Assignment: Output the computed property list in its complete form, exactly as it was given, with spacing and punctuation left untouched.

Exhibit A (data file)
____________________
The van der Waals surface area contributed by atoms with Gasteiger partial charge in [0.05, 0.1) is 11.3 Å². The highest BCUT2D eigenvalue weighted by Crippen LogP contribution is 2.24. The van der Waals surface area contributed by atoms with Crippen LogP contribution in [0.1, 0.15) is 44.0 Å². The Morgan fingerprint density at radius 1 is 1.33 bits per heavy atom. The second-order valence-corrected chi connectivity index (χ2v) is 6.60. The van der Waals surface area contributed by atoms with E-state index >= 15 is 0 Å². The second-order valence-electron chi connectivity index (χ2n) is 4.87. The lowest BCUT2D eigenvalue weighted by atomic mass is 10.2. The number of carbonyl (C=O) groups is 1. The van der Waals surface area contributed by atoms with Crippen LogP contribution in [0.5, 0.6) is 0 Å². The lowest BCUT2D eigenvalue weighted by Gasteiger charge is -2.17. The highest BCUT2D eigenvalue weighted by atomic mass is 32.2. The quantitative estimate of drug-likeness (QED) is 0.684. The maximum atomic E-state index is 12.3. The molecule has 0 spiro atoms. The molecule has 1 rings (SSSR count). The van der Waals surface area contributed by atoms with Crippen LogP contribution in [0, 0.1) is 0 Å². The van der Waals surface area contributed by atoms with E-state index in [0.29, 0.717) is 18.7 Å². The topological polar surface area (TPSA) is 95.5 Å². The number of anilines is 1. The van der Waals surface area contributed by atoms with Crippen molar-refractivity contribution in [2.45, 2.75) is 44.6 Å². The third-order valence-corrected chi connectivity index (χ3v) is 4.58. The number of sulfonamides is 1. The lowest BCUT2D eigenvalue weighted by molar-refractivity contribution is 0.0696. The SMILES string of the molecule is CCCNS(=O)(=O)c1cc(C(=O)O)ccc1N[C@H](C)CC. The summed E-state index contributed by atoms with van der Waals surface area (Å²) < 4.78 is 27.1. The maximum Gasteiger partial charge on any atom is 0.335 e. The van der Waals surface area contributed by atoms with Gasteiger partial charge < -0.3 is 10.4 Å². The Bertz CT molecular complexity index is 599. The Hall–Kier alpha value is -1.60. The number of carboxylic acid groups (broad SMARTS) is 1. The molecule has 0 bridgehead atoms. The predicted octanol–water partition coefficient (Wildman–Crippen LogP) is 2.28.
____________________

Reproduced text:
The van der Waals surface area contributed by atoms with Gasteiger partial charge in [0.05, 0.1) is 11.3 Å². The highest BCUT2D eigenvalue weighted by Crippen LogP contribution is 2.24. The van der Waals surface area contributed by atoms with Crippen LogP contribution in [0.1, 0.15) is 44.0 Å². The Morgan fingerprint density at radius 1 is 1.33 bits per heavy atom. The second-order valence-corrected chi connectivity index (χ2v) is 6.60. The van der Waals surface area contributed by atoms with E-state index >= 15 is 0 Å². The second-order valence-electron chi connectivity index (χ2n) is 4.87. The lowest BCUT2D eigenvalue weighted by atomic mass is 10.2. The number of carbonyl (C=O) groups is 1. The van der Waals surface area contributed by atoms with Crippen LogP contribution in [0.5, 0.6) is 0 Å². The lowest BCUT2D eigenvalue weighted by Gasteiger charge is -2.17. The highest BCUT2D eigenvalue weighted by atomic mass is 32.2. The quantitative estimate of drug-likeness (QED) is 0.684. The maximum atomic E-state index is 12.3. The molecule has 0 spiro atoms. The molecule has 1 rings (SSSR count). The van der Waals surface area contributed by atoms with Crippen LogP contribution in [0, 0.1) is 0 Å². The van der Waals surface area contributed by atoms with E-state index in [0.29, 0.717) is 18.7 Å². The topological polar surface area (TPSA) is 95.5 Å². The number of anilines is 1. The van der Waals surface area contributed by atoms with Crippen molar-refractivity contribution in [2.45, 2.75) is 44.6 Å². The third-order valence-corrected chi connectivity index (χ3v) is 4.58. The number of sulfonamides is 1. The lowest BCUT2D eigenvalue weighted by molar-refractivity contribution is 0.0696. The SMILES string of the molecule is CCCNS(=O)(=O)c1cc(C(=O)O)ccc1N[C@H](C)CC. The summed E-state index contributed by atoms with van der Waals surface area (Å²) < 4.78 is 27.1. The maximum Gasteiger partial charge on any atom is 0.335 e. The van der Waals surface area contributed by atoms with Gasteiger partial charge < -0.3 is 10.4 Å². The Bertz CT molecular complexity index is 599. The Hall–Kier alpha value is -1.60. The number of carboxylic acid groups (broad SMARTS) is 1. The molecule has 0 bridgehead atoms. The predicted octanol–water partition coefficient (Wildman–Crippen LogP) is 2.28.